According to Milo, the secret to cowboy jargon lies in one word: “cock.”
“As soon as cowboy and astronaut were out of the picture, I knew I wanted to write,” he says.
Sometimes he dons a ranger hat, which is about as imaginative as cowboy boots for affecting a down-home cool.
I put monkeys on the sheep, and one was a cowboy in chaps and a cowboy hat, and one was a jockey in silks.
After delivering a speech, he put on his trademark black hat, which is a hybrid of a cowboy hat and a Stetson.
He found himself holding his breath in order to be sure that the clamor of a coyote was not a cowboy signal of attack.
Altogether, the cowboy's failure to return worked a general hardship.
When the cowboy opened the corral gate, Beauty, the cow, rushed into the corral and sniffed the ground suspiciously.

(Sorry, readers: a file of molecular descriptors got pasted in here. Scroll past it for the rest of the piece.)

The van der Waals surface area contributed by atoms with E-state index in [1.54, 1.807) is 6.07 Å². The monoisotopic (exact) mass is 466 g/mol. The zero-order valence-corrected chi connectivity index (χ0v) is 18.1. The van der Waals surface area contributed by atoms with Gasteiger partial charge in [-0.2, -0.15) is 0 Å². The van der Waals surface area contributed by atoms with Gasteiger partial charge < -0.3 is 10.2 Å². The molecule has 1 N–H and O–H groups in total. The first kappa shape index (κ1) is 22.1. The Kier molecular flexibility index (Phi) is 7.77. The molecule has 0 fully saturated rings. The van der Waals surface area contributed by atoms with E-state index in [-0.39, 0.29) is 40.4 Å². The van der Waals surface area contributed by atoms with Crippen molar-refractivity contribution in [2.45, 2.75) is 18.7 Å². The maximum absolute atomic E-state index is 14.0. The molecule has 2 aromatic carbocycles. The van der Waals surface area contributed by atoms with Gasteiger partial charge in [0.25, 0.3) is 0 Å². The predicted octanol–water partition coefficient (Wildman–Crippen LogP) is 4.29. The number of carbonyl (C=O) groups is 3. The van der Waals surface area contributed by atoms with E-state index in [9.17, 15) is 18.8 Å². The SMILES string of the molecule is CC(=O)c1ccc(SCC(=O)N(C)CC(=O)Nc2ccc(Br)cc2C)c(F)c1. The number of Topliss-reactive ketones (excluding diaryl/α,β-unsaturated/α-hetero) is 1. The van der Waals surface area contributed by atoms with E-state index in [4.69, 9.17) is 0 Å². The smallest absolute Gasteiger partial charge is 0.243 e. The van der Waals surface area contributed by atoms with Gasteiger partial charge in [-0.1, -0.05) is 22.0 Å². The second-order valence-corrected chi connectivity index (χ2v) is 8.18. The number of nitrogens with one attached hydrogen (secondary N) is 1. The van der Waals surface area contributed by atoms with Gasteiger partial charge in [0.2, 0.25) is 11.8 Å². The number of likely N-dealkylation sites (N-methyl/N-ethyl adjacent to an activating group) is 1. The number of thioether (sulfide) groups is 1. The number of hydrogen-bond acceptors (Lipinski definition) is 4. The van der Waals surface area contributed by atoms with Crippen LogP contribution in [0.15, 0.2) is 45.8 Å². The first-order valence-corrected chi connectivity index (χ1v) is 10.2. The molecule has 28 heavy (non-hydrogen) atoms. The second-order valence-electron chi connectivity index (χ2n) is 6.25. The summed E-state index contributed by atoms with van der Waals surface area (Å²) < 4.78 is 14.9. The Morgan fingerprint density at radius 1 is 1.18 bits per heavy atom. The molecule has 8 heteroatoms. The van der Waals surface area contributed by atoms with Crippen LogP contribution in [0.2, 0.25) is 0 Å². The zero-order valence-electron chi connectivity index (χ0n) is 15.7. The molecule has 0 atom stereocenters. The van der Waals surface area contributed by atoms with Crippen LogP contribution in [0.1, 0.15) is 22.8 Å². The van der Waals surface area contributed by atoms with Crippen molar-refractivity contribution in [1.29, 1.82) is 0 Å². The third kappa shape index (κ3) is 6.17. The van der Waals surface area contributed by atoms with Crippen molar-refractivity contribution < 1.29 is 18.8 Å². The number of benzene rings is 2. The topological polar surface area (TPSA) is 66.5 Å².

Warm were the greetings exchanged now by the cowboy and Johnnie.
She even liked pictures in which the hero kissed a girl, and Jerry could hardly bear to see a cowboy kiss a horse.
1725, "boy who tends to cows," from cow (n.) + boy. Sense in Western U.S. is from 1849; in figurative use by 1942 for "brash and reckless young man" (as an adjective meaning "reckless," from 1920s). Cowhand is first attested 1852 in American English (see hand (n.)). Cowpoke (said to be 1881, not in popular use until 1940s) was said to be originally restricted to the cowboys who prodded cattle onto railroad cars with long poles.
To murder recklessly and openly: even if we had to cowboy them (which) means that we were to kill them any place we found them even if it was in the middle of Broadway (1920s+ Underworld)